Taoiseach Enda Kenny
During Leaders’ Questions.
Taoiseach Enda Kenny was asked about former chairman of Anglo Irish Bank Seán Fitzpatrick being acquitted of furnishing false information to Anglo’s auditors.
The acquittal followed solicitor with the Office of the Director of Corporate Enforcement (ODCE) Kevin O’Connell admitting that he had destroyed documents relevant to the criminal proceedings against Mr FitzPatrick, among other matters.
During Leaders’ Questions, Mr Kenny said:
“The ODCE is a statutory independent body. Its mother Department, the Department of Jobs, Enterprise and Innovation, has no responsibility or power of enforcement. The ODCE takes its own legal advice. There were gardaí attached to the ODCE in the beginning but they were not involved in the way this case was taken. The judge did point out that the most fundamental error was the way in which they went about taking evidence from the auditors of Anglo Irish Bank, who were both from the firm of accountants involved.
He said that it was intended that their statements would be taken in the normal way by members of the Garda Síochána who were then attached to the ODCE. Instead, however, the statements were obtained through solicitors from a legal firm.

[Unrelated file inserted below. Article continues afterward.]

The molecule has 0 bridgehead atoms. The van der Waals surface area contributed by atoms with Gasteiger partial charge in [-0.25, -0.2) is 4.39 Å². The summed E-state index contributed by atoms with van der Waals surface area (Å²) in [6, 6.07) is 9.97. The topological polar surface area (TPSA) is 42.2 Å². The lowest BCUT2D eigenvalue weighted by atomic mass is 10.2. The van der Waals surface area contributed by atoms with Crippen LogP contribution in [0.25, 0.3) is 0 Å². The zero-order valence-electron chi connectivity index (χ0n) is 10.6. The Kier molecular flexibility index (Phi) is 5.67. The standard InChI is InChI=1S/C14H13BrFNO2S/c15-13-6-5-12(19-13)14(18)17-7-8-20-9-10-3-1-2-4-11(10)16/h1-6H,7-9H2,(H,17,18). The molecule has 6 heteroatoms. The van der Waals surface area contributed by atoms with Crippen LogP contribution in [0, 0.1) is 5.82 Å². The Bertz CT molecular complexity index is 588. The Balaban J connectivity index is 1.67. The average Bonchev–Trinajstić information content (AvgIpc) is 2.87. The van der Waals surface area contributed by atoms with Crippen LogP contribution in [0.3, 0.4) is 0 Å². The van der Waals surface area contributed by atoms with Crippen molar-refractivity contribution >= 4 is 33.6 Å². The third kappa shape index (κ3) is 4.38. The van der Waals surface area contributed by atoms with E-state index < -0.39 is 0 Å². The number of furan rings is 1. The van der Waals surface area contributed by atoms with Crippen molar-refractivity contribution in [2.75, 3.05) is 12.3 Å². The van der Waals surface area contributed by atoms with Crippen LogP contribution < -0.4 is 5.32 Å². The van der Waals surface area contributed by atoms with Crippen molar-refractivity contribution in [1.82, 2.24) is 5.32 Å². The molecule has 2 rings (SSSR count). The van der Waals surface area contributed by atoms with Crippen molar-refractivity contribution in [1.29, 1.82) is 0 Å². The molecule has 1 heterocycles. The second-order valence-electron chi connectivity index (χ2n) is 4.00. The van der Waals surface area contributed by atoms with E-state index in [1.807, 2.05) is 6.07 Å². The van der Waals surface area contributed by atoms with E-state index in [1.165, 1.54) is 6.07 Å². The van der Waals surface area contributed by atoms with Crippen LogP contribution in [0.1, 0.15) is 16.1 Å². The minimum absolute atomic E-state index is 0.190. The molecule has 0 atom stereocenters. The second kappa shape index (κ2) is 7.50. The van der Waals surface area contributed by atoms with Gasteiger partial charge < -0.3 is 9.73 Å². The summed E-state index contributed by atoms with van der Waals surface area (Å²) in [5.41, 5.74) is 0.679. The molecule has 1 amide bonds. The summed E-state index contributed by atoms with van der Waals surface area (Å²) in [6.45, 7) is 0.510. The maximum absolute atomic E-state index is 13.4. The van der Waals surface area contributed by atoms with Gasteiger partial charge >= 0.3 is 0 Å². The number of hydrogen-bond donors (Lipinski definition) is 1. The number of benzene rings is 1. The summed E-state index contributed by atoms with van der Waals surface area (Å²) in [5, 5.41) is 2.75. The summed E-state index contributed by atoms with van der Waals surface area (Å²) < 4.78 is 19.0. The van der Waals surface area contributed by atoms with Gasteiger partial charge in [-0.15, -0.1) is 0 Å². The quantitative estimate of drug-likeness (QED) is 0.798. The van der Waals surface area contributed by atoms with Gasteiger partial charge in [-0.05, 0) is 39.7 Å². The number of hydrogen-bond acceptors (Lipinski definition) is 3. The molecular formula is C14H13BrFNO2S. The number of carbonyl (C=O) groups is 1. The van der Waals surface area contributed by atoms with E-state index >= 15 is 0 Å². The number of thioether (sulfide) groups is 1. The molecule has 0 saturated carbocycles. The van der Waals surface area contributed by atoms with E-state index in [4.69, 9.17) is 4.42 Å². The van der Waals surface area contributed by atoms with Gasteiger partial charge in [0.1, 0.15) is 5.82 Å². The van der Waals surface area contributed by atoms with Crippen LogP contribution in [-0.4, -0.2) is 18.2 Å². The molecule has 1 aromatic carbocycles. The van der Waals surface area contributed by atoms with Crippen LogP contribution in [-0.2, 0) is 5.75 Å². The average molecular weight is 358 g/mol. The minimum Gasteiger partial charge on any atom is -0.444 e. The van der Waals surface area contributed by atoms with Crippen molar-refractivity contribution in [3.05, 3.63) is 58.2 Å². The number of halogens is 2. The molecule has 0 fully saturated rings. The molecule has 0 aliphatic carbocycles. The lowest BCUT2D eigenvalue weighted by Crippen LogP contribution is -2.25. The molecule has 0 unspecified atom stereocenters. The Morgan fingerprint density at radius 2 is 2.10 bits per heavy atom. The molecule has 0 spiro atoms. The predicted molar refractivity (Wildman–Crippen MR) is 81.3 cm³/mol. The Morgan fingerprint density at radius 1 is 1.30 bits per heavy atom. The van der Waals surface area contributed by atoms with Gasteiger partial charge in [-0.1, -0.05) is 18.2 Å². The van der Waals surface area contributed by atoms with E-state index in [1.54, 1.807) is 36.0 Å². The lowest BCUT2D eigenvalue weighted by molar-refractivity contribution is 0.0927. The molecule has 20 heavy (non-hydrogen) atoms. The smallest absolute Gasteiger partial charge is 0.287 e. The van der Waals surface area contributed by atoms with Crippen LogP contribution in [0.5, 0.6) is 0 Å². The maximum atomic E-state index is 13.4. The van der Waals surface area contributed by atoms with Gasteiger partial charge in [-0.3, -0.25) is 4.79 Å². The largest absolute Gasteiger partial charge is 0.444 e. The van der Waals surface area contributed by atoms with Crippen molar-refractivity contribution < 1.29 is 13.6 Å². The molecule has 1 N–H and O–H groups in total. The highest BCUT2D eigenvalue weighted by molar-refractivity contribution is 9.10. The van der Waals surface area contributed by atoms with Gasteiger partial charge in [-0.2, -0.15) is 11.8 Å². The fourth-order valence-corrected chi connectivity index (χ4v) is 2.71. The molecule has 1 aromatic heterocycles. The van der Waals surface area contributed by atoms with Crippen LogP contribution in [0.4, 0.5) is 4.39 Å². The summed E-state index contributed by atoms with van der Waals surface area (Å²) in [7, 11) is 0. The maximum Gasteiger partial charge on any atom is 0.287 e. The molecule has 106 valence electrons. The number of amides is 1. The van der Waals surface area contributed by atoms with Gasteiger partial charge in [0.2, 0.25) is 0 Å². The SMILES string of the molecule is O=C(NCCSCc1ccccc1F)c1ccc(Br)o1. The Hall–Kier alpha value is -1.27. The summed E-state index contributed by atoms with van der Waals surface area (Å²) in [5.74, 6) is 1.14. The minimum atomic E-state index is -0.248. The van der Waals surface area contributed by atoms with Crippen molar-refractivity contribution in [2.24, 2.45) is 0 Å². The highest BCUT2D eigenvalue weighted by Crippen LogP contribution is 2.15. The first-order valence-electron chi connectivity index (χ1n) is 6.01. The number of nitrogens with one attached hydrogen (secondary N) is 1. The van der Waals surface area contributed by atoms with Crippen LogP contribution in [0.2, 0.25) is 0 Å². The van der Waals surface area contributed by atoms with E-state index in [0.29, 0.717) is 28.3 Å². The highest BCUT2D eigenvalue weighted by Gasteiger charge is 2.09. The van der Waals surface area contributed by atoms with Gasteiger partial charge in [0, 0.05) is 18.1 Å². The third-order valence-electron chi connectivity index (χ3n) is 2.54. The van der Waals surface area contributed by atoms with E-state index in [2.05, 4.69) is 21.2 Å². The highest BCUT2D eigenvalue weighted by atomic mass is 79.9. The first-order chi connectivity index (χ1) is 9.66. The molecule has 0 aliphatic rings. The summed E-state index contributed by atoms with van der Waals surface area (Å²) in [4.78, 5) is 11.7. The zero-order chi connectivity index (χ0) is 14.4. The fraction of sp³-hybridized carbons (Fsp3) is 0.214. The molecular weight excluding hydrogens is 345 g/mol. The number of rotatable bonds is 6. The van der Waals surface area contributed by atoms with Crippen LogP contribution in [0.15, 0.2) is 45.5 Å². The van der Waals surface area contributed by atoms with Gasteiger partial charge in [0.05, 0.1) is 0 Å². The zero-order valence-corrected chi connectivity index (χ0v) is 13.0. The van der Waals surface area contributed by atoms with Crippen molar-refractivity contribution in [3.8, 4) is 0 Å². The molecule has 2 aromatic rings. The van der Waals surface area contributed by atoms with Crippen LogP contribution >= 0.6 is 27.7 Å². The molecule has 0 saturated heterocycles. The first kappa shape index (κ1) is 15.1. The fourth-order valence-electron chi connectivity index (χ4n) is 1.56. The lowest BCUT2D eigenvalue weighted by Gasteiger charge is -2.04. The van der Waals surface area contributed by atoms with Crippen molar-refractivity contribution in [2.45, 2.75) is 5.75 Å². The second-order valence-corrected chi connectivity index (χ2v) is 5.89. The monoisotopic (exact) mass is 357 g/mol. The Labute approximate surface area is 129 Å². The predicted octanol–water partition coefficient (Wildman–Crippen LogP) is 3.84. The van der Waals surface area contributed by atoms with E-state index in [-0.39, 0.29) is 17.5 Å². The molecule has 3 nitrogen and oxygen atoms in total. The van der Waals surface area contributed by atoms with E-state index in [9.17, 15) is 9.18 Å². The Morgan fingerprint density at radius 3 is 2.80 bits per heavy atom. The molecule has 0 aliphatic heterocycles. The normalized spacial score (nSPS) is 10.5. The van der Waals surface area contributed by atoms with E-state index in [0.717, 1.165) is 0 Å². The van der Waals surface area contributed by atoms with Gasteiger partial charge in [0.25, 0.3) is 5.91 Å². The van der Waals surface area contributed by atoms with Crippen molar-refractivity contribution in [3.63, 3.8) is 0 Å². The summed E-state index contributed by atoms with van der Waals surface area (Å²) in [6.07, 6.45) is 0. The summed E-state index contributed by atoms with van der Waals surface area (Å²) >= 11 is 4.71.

The ODCE pointed out that it has now undergone substantial organisational change and that it was simply not equipped to undertake parallel investigations on the scale involved. I want to say this: I have not spent the past six years as head of Government and making very difficult decisions only to hear again now the allegation in respect of white-collar crime that people can walk away, that nobody is guilty and that nothing is being done about it.
“Let us, as a Parliament, decide what we must do with an organisation like the ODCE. I can confirm that when the Minister for Education and Skills, Deputy Bruton, had responsibility for jobs, requests by the ODCE to his then Department for resources were granted. Now I find that the ODCE says it was simply not equipped to take parallel investigations on the scale involved.
“I can confirm that the Minister has asked the Director of Corporate Enforcement for a full report, including on the role of all professionals involved in this case. That report will cover the issues involved since 2008 when this case commenced – almost ten years ago. Nothing is ruled out.
“When Deputy Catherine Murphy had her full group, she put forward a proposition for a statutory standing body in the Dáil to deal with matters of corruption and so on.”
“The Minister will bring this before Government in due course. The Government will consider it next week, but I want the Minister to carry out an absolute review of what happened. It is not good enough.”
Transcript via Oireachtas.ie
Earlier: A Moment Of Panic